Summer is the perfect time to read some Gothic horror. In this spirit, here are two nice hardcover copies of Dracula and The Jewel of Seven Stars by Bram Stoker. These represent just a tiny fraction of the horror books we have here in the Hevelin Collection.
Stoker, Bram. Dracula. New York: Doubleday, Page, & Co. 1927.
Stoker, Bram. The Jewel of Seven Stars. New York & London: Harper & Brothers Publishers. 1904.
These three plates were used to print USGS topographic maps of Rock Island. Each paper would have been run through three times to catch all the details of each plate on the same sheet. The first photo shows the plate that added contour lines, the second added bodies of water, and the third added cities, roads, latitude, and longitude.
Sorry for the poor photo quality. Turns out it’s extremely difficult to photograph highly reflective copper.
This week’s #BeautifulMath is a practical manual on geometry and perspective, written by an artist, for artists. Giulio Troili, otherwise known as Il Paradosso (or “The Paradox” - apparently he also had a superhero alter ego), was known for the expert use of perspective in his paintings. He first published this work, Paradossi per pratticare la prospettiva senza saperla (Paradoxes of practicing perspective without knowing it) in 1672, in order to teach other artists, who may not have had a background in mathematics, how to employ mathematical perspective in a variety of situations. The edition shown here was printed in 1683. It has a vellum spine and boards covered with an interesting block-printed patterned paper.
In this work, Troili covers basic geometry, then goes on to show various techniques and devices for helping to incorporate mathematical principles into art. This edition is bound with another of his famous works, a treatise on the pantograph - a device he called the parallelogram - which we will feature tomorrow! This book has numerous woodcuts and decorations, and there were far too many to limit to just one post.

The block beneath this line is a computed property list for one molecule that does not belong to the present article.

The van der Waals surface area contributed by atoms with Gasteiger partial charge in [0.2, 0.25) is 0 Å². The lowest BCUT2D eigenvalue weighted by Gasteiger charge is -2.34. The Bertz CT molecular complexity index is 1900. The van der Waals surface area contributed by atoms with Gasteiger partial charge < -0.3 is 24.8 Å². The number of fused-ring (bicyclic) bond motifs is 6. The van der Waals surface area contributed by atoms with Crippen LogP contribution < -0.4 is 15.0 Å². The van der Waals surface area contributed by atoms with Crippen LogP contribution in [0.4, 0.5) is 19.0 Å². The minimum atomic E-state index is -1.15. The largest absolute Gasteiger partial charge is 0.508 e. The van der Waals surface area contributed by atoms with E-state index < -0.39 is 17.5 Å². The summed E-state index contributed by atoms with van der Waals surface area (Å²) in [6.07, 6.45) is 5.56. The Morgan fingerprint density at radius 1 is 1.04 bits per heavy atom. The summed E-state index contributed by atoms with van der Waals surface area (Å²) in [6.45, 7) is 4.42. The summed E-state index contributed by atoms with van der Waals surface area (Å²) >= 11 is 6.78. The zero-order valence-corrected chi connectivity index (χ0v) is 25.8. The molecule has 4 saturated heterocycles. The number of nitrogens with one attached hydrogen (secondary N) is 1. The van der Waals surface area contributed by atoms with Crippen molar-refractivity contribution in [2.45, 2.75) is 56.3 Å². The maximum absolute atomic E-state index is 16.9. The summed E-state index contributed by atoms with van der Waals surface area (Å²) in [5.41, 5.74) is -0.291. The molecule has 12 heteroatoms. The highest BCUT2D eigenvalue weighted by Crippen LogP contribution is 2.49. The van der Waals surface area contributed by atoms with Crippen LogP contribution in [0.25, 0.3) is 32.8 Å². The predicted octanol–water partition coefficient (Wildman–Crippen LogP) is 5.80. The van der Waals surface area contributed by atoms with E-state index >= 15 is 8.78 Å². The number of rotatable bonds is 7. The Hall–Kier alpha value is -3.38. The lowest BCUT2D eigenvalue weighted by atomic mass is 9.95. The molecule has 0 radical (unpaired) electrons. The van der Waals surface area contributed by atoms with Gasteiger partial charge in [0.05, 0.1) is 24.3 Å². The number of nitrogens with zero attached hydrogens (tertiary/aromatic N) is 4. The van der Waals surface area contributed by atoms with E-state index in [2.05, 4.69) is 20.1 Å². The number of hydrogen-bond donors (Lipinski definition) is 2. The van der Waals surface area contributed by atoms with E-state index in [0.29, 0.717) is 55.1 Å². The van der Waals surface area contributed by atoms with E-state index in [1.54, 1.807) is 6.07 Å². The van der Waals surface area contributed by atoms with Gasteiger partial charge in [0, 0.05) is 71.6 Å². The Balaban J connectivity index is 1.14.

On a recent visit to the Sacramento library, the high number of homeless patrons I saw there surprised me.Seeing them in that quiet space, consumed by traditional media, I was struck by the difference between them and most of society with its 24/7 connection to streaming digital media. I began this project to take myself out of my own patterns and habits, to change my perspective, to observe, to listen, to understand, and to share this place of quiet.
Enjoy this weekly series written by one of our great student library assistants!
It’s time for week six of slang words from 18th and 19th century slang dictionaries!
The word bob has a lot of meanings in English, even to the current day. Adding in these two definitions, we could say “Bob the bob with a bob (haircut) bobbed his head and stole a bob’s worth of goods.”
This definition is short but rather chilling. In one sense it’s funny to think of clothing being bags to hold the body, but it’s hard to not think of the modern association of death and corpses.
This definition really speaks for itself. There’s not much you can say to follow up on a general pooping himself and a man calling a nobleman a goose.
Thanks for reading, and be sure to check back next week for more slang words!
Located in the city of Zwolle in the Netherlands, In 2013 ‘Waanders In de Broeren’ opened its door for the general public. A 15th century church, it was refurbished to meet the functions of a bookshop by BK. Architecten. Although it contains authentic details true to the original structure of the church, such as its high, ornate ceilings and monumental pillars, its main goal is to sell its products. Its new purpose has transformed the church into a unique cultural heritage site.
Today, American Libraries magazine launched,Digital Futures a new digital supplement that features articles both on how libraries are innovating and leading, as well as paths ahead for taking the initiative. Digital Futures is the fifth American Libraries magazine supplement on ebooks and digital content.
“I’m so pleased to see story after story about librarians being proactive related to the opportunities and challenges presented by the digital revolution,” said American Library Association (ALA) President Courtney Young in apress statement. “For example, the National Digital Platform proposed by the Institute of Museum and Library Services (IMLS) will accelerate the necessary trend of increased sharing of technology tools and services across libraries, as discussed in an article by Maura Marx, IMLS acting director, and Trevor Owens, IMLS senior program officer.”